General Guideline of Electronic System Operator Registration in Indonesia for Private ESOs

The Indonesian government through the Ministry of Communication and Information (“MoCI”) has long required registration of electronic systems. Based on Government Regulation No. 71 of 2019 on Implementation of Electronic Systems and Transactions (“GR 71/2019”), an ESO is any person (Indonesian, foreign natural person, or legal entity), state organizer, business entity, or organization that provides, manages, and/or operates an electronic system individually or jointly for the users, for purposes of their own and/or other parties (Article 1 (4) of GR71/2019).

It is important to note that an ESO must be registered at MoCI (Article 6 (1) of GR 71/2019). This mandatory registration classifies ESOs into Public and Private ESOs.

In this article, we provide the general guideline for the registration of Private ESOs in Indonesia, including their obligations, the registration process, and the legal implications of ESO Registration.

  1. ESO Registration Requirements

Under GR 71/2019, ESOs are classified into:

a. Public ESOs: a Public ESO can be a government institution or other institutions appointed by the government institution.

b. Private ESOs: a Private ESO can be any private individual, business entity, or community organization. In this regard, the Electronic Systems categorized as Private ESOs are those that provide:

  1. manage, and/or operate offers and/or trading of goods and/or services; 
  2. manage, and/or operate financial transaction services;
  3. the delivery of materials or paid digital contents through data networks by downloading through portals or sites, and delivery through e-mails or other applications into the users’ devices;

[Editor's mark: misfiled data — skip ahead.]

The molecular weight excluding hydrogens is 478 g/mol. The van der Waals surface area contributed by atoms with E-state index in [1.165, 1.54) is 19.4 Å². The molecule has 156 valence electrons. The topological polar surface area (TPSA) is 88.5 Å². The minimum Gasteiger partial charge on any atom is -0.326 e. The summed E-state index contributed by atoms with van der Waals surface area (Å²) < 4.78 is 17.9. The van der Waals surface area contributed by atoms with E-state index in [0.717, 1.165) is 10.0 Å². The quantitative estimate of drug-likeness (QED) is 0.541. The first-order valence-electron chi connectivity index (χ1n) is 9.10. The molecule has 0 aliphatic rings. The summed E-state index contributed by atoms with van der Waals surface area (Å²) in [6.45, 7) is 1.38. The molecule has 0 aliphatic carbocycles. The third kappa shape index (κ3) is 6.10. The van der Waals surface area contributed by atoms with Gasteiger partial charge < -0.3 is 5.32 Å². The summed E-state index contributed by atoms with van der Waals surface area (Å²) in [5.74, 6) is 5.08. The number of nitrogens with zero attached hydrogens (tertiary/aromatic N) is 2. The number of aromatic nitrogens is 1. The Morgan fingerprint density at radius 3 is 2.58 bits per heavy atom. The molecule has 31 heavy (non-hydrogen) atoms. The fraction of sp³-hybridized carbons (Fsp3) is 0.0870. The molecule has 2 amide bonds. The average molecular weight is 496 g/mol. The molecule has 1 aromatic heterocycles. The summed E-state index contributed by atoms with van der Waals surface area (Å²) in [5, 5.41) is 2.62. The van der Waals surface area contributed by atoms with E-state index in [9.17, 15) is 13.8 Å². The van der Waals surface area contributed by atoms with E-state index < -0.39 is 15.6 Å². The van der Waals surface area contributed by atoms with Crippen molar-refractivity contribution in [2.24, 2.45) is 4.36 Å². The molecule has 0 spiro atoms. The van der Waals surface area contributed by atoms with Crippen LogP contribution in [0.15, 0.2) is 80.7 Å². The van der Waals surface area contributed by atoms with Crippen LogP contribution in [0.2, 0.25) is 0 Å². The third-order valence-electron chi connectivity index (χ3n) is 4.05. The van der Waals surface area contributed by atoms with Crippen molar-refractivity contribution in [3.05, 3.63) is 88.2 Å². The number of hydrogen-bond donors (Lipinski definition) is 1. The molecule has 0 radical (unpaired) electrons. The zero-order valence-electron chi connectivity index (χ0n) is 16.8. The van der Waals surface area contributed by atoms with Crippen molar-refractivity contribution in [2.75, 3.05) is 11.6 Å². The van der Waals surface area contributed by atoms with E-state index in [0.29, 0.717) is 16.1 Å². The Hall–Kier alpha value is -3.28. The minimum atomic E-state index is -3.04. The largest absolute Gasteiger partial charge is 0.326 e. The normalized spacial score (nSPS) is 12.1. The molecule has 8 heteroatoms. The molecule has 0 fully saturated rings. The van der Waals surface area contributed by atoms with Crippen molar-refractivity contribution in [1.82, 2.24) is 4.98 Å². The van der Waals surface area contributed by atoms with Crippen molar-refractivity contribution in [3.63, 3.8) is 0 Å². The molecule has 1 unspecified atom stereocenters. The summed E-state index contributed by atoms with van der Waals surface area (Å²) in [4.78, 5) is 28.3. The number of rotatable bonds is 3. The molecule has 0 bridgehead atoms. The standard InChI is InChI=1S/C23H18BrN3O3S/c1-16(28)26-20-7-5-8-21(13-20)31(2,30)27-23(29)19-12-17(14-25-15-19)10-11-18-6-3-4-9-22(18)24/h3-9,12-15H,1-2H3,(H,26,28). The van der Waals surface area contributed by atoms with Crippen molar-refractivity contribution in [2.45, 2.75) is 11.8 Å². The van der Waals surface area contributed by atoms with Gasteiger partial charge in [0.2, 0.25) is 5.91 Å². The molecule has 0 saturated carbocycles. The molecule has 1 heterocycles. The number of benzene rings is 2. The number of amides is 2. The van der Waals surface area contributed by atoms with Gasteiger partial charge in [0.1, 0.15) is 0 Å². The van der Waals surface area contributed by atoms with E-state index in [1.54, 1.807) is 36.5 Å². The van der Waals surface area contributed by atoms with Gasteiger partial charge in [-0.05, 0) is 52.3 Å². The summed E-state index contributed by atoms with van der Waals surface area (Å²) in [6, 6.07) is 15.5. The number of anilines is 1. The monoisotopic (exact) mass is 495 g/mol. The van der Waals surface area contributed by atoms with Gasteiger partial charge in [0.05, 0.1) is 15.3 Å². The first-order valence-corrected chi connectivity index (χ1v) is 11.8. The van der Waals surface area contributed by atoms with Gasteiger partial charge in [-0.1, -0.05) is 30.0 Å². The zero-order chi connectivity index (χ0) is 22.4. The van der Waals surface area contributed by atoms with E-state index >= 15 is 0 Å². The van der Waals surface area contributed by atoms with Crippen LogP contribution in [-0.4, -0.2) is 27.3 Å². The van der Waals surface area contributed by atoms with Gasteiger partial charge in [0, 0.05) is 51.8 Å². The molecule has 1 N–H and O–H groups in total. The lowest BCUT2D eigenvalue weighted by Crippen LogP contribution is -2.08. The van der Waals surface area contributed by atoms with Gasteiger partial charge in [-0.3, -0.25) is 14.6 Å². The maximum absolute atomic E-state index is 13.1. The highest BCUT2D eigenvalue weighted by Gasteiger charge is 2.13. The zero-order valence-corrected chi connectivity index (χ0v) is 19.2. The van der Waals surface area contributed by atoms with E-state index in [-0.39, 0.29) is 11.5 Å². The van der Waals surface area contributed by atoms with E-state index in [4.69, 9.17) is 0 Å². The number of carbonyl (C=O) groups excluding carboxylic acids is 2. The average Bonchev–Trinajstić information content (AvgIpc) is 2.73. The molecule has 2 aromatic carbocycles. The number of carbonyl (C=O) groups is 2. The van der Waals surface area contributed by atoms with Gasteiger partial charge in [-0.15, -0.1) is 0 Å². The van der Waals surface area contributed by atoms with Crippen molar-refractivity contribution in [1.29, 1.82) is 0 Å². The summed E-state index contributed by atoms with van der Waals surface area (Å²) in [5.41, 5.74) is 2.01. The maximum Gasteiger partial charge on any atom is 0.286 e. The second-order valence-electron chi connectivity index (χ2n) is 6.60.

4. manage, and/or operate communication services, including text messages, voice calls, video calls, e-mails, online chats in the form of digital platforms, networking services, and social media;
  5. search engines of electronic information in the form of text, audio-visual data, animation, music, videos, films, and games, or any combination of them (partly or wholly); and/or
  6. the processing of personal data for public services related to electronic transactions.

(Article 2 (5) of GR 71/2019)

Please note that both Private and Public ESOs must complete the ESO Registration before the relevant Electronic Systems are utilized by the end users.

  1. ESO Registration for Offshore Private ESO

It is important to note that ESO Registration is mandatory to entities, which are established under the laws of Indonesia. Offshore-operated Electronic Systems ("Offshore Private ESO") accessible to the Indonesian general public are also required to obtain ESO Registration. This would be particularly applicable if such Offshore Private ESOs are:

  1. procuring services in the Indonesian territory;
  2. commencing business in Indonesia; and/or
  3. having Electronic Systems that are utilized and/or offered in the Indonesian territory.

During the registration process, an Offshore Private ESO must submit additional information on:

  1. Identity of the Offshore Private ESO;
  2. Identity of the management team and/or persons in charge;